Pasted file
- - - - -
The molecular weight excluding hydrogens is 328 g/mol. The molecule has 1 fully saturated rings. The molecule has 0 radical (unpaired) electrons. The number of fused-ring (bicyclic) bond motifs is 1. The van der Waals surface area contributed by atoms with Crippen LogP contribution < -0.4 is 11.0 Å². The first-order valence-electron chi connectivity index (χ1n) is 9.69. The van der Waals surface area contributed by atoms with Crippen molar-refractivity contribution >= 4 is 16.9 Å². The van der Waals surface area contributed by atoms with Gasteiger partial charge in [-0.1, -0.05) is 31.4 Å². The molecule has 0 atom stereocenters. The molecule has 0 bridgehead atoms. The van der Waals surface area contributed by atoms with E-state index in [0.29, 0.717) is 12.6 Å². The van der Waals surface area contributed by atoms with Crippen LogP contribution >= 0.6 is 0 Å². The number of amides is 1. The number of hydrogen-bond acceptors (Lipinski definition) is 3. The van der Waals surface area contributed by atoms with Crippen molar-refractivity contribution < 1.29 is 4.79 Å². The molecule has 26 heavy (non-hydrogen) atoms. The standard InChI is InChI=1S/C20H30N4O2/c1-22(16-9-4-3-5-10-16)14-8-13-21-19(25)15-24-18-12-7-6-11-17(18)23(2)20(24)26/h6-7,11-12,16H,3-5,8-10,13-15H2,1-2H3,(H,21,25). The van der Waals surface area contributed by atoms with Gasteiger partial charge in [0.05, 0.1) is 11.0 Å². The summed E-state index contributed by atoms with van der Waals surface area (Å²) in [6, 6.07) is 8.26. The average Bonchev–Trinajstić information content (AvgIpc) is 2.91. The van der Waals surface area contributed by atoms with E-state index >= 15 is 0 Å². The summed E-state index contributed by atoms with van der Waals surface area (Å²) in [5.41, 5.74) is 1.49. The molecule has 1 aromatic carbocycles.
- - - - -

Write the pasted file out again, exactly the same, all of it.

The molecular weight excluding hydrogens is 328 g/mol. The molecule has 1 fully saturated rings. The molecule has 0 radical (unpaired) electrons. The number of fused-ring (bicyclic) bond motifs is 1. The van der Waals surface area contributed by atoms with Crippen LogP contribution < -0.4 is 11.0 Å². The first-order valence-electron chi connectivity index (χ1n) is 9.69. The van der Waals surface area contributed by atoms with Crippen molar-refractivity contribution >= 4 is 16.9 Å². The van der Waals surface area contributed by atoms with Gasteiger partial charge in [-0.1, -0.05) is 31.4 Å². The molecule has 0 atom stereocenters. The molecule has 0 bridgehead atoms. The van der Waals surface area contributed by atoms with E-state index in [0.29, 0.717) is 12.6 Å². The van der Waals surface area contributed by atoms with Crippen LogP contribution >= 0.6 is 0 Å². The number of amides is 1. The number of hydrogen-bond acceptors (Lipinski definition) is 3. The van der Waals surface area contributed by atoms with Crippen molar-refractivity contribution < 1.29 is 4.79 Å². The molecule has 26 heavy (non-hydrogen) atoms. The standard InChI is InChI=1S/C20H30N4O2/c1-22(16-9-4-3-5-10-16)14-8-13-21-19(25)15-24-18-12-7-6-11-17(18)23(2)20(24)26/h6-7,11-12,16H,3-5,8-10,13-15H2,1-2H3,(H,21,25). The van der Waals surface area contributed by atoms with Gasteiger partial charge in [0.05, 0.1) is 11.0 Å². The summed E-state index contributed by atoms with van der Waals surface area (Å²) in [6, 6.07) is 8.26. The average Bonchev–Trinajstić information content (AvgIpc) is 2.91. The van der Waals surface area contributed by atoms with E-state index >= 15 is 0 Å². The summed E-state index contributed by atoms with van der Waals surface area (Å²) in [5.41, 5.74) is 1.49. The molecule has 1 aromatic carbocycles.